Monday, December 24, 2018

December 2018 mixed on paper



Friday, December 21, 2018

Donald Moffat 1930-2018


Tuesday, December 18, 2018

Penny Marshall 1943-2018


Monday, December 17, 2018

Recent Photographs 2018











Sunday, December 16, 2018

December 2018 new collages




Saturday, December 15, 2018

Oddball December 2018

Friday, December 14, 2018

Nancy Wilson 1937-2018

Lovely Singer

Thursday, December 13, 2018

Thomas Lanigan-Schmidt Tenemental (With Sighs Too Deep For Words) Howl Gallery.







This is the perfect show for the Christmas season. Joyous, glittery, shinning and fun but with deep emotions running under and through this unique display. I gladly took it in yesterday leaving with a big smile on my face and deep gratitude for this wonderful artist. I'm feeling a bit lazy so I will repeat my long review of his big show at P.S. 1 from a few years back which should stand today as it did back then. The show (and that's what it is a show of shows) is only on until December 19th, they should extend the run to at least after New Year's. That said my previous review from 2012.
Thomas Lanigan-Schmidt: Tender Love Among the Junk. P.S 1. Moma
This is an extraordinary overflowing beautiful retrospective of the art of Thomas Lanigan- Schmidt that is full of marvelous sculptures, drawings and objects that are generally made from everyday materials that one might find at home or in the street. The images and themes that have interested Schmidt for over 40 years include religion, pop culture and sexuality of the gay kind.
His work is also political and kind, sweet and caring. Its also emotional and all embracing, something that the Catholic Church which plays such an important part in his life and art, constantly fails to do. The first thing of course one notices is the wild and garish use of color and surfaces, tinsel and foil shinny and hot. Our lady of the 99 cents store. This show is an eyeful and is overwhelming in its imagery and beauty. There is plenty to get just from the surface of his objects, and I suppose one can enjoy them in a superficial and camp way a chuckle here a giggle there, but deep down underneath this surface is also a running stream which is full of hurt, joy, hope, loss, remembrance and emotion.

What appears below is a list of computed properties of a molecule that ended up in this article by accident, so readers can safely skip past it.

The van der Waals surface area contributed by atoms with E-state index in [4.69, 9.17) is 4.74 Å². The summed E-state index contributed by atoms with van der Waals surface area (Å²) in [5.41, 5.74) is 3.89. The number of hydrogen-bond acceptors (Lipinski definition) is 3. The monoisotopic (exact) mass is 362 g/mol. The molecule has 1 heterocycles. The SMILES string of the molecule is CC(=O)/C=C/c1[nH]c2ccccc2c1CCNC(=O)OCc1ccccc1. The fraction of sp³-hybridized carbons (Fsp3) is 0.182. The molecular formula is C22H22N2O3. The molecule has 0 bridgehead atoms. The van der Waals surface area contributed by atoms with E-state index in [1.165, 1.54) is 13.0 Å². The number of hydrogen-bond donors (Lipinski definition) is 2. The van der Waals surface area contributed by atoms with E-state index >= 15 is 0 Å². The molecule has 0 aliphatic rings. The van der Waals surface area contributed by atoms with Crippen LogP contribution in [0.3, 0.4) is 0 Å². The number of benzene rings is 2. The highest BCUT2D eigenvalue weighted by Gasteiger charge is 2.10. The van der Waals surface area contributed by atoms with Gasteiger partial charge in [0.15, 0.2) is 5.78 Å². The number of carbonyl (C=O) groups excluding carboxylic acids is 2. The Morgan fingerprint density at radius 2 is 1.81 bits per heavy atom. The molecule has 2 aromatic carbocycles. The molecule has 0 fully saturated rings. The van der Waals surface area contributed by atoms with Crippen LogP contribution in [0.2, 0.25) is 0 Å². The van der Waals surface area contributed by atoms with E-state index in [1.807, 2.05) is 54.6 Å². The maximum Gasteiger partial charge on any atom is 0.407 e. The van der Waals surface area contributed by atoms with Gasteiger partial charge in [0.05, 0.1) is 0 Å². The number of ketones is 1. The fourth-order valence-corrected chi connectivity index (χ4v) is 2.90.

I don’t think I have ever seen such a raw and open autobiographical display by a contemporary artist or a body of art as profoundly moving as Schmidt’s. Obsessive (that’s putting it mildly) and childlike in its craft, this is a childhood never lost, no matter how painful it may have been, Schmidt is an artist who taps into his background for inspiration and ideas, and then lays it out like a banquet for us to pick from. Brought up in the Catholic church this upbringing as I said plays a huge part in his artistic oeuvre, so everywhere we look we see icons, chalices, Madonna’s alters, nuns, angels and religious artifacts and images mostly made of the ever present color foils and tinsels. Religion and the church meet up in pieces with tinfoil rats and amazingly big and colorful cockroaches along with homoerotic images and faded photos of movie stars.
There is a large and wonderful series of vivid beautiful drawings set in tin foil pans that form ready-made frames for the drawings, I mean what else would one use tin foil pans for? I should mention that I’ve known Tommy for over 40 years and our paths probably first crossed the night of the Stonewall Riots in which he played a pivotal role and turns up in some of Fred McDarrah’s iconic photographs of that event. I was there also but only as an onlooker a 22 year old pretty Jewish boy from Brooklyn new to the city just coming home (and coming out) from the bars, I often wonder if Tommy ran by me as I nervously watched these brave street kids and drag queens take back the night. I was on the cusp of my art world baptism and a few months later my poet friend would take me to meet Tommy or Mr. T, as he was then known at his Lower East Side apartment.
I was thrown off guard by him and his art and his place both actual and otherwise, and he gifted me with a pair of foil sunglasses that I hope I still have somewhere. I think my poet friend brought me to meet him for a number of reasons one of which was to show me that there was another way to be an artist, another way to make art, and that it was fine Ira Joel for you to hang out with your big shot art world friends in their big Soho lofts and to be the youngest artist to ever be in a Whitney Annual, but please take note that this is not the only way to be an artist and that nothing last forever. Eventually I did get it.